Like most people in this down economy, I didn’t have the $17,000 initial investment lying around ($25,000 original cost minus $8,000 Commonwealth Rebate). Nor did I have any room to borrow against my house. Enter installer-organized financing. The reason I chose the installer I did was because they had a 1.25% payment plan, meaning I would pay 1.25% of the loan amount monthly. So I paid $1,000 down and borrowed the remaining $16,000 at 8% interest, paying only $200 a month. My SREC income and electricity savings amount to about $2,700 annually, so I will reman cash-flow positive throughout the life of the loan.
By taking the $6,100 tax credit when I file my taxes in the spring and putting it towards the loan, it will be paid off in 5 years. And if I take the $82 in electricity savings and apply it towards the loan as well, it will be paid off in 3.4 years. In either case, once it’s paid off, I’ll be able to pocket the $1,700 annual SREC income tax-free. Meanwhile, I’ll still be saving $1,000 annually off my electric bill.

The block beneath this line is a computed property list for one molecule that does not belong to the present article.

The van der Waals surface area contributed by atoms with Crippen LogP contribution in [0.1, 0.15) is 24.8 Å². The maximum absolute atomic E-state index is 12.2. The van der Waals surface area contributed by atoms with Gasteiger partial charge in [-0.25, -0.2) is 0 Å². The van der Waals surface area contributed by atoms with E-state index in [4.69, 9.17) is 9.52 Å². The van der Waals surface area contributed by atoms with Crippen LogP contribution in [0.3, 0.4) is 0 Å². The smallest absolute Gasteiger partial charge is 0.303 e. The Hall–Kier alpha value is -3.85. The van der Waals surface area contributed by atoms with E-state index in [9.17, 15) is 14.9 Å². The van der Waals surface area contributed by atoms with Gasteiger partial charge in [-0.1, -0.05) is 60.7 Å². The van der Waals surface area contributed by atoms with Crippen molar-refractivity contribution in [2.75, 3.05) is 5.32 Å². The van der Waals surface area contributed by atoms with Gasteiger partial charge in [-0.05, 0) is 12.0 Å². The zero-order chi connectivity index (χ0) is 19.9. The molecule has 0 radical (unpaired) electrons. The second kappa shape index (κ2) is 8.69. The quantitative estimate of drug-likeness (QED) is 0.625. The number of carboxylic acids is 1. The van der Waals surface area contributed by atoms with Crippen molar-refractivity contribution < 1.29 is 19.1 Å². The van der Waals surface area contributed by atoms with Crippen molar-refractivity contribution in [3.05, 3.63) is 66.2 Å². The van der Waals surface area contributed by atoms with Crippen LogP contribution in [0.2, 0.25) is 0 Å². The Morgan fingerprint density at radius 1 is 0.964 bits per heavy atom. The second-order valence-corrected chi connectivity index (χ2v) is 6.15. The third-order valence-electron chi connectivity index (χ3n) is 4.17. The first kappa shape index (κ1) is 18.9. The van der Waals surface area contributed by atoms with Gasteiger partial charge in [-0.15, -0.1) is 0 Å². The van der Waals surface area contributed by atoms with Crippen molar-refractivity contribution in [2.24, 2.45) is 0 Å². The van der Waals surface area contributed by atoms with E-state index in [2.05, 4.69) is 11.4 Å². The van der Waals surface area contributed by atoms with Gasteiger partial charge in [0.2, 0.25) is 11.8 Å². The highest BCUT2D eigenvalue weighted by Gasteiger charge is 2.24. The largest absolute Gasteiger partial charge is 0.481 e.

The two main players in offering solar panel loans, aside from home-equity loans, are GE Capital and Admiral's Bank. GE Capital requires the installer to join one of their programs (for a fee) and financing can then be offered to any of the installer's customers. Admiral's Bank, on the other hand, would be contacted directly by the borrower.
You can also save up to an additional $500 by using the form on the solar company ratings page to request estimates from multiple installers simultaneously.